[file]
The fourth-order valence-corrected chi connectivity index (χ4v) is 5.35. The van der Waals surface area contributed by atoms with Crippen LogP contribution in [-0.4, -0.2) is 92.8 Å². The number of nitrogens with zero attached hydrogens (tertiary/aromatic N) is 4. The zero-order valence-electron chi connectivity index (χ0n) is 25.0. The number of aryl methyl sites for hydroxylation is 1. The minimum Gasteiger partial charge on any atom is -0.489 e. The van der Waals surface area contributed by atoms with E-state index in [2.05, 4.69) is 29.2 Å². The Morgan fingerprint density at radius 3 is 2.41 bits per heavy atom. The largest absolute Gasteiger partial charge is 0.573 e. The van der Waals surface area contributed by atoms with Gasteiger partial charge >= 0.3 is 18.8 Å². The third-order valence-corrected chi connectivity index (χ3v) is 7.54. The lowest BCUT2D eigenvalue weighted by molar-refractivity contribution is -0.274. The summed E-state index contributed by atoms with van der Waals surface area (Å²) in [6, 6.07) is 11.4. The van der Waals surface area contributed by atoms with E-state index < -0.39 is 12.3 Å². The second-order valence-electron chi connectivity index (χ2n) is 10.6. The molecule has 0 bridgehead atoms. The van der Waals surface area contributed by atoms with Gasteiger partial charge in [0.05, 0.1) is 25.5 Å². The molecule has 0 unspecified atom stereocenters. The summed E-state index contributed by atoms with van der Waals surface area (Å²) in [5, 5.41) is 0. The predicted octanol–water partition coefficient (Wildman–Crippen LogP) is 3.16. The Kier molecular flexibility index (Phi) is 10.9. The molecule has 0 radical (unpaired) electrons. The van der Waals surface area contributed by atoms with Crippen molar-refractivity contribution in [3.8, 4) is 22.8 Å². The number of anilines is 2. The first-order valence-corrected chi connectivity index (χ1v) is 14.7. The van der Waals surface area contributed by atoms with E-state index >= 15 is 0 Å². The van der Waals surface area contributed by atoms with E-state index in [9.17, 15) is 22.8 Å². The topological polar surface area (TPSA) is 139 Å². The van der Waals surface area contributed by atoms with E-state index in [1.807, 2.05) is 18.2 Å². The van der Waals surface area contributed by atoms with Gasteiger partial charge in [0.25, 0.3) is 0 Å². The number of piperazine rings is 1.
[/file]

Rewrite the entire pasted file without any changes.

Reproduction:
The fourth-order valence-corrected chi connectivity index (χ4v) is 5.35. The van der Waals surface area contributed by atoms with Crippen LogP contribution in [-0.4, -0.2) is 92.8 Å². The number of nitrogens with zero attached hydrogens (tertiary/aromatic N) is 4. The zero-order valence-electron chi connectivity index (χ0n) is 25.0. The number of aryl methyl sites for hydroxylation is 1. The minimum Gasteiger partial charge on any atom is -0.489 e. The van der Waals surface area contributed by atoms with E-state index in [2.05, 4.69) is 29.2 Å². The Morgan fingerprint density at radius 3 is 2.41 bits per heavy atom. The largest absolute Gasteiger partial charge is 0.573 e. The van der Waals surface area contributed by atoms with Gasteiger partial charge >= 0.3 is 18.8 Å². The third-order valence-corrected chi connectivity index (χ3v) is 7.54. The lowest BCUT2D eigenvalue weighted by molar-refractivity contribution is -0.274. The summed E-state index contributed by atoms with van der Waals surface area (Å²) in [6, 6.07) is 11.4. The van der Waals surface area contributed by atoms with E-state index < -0.39 is 12.3 Å². The second-order valence-electron chi connectivity index (χ2n) is 10.6. The molecule has 0 bridgehead atoms. The van der Waals surface area contributed by atoms with Gasteiger partial charge in [0.05, 0.1) is 25.5 Å². The molecule has 0 unspecified atom stereocenters. The summed E-state index contributed by atoms with van der Waals surface area (Å²) in [5, 5.41) is 0. The predicted octanol–water partition coefficient (Wildman–Crippen LogP) is 3.16. The Kier molecular flexibility index (Phi) is 10.9. The molecule has 0 radical (unpaired) electrons. The van der Waals surface area contributed by atoms with Crippen molar-refractivity contribution in [3.8, 4) is 22.8 Å². The number of anilines is 2. The first-order valence-corrected chi connectivity index (χ1v) is 14.7. The van der Waals surface area contributed by atoms with E-state index >= 15 is 0 Å². The van der Waals surface area contributed by atoms with E-state index in [9.17, 15) is 22.8 Å². The topological polar surface area (TPSA) is 139 Å². The van der Waals surface area contributed by atoms with E-state index in [1.807, 2.05) is 18.2 Å². The van der Waals surface area contributed by atoms with Gasteiger partial charge in [0.25, 0.3) is 0 Å². The number of piperazine rings is 1.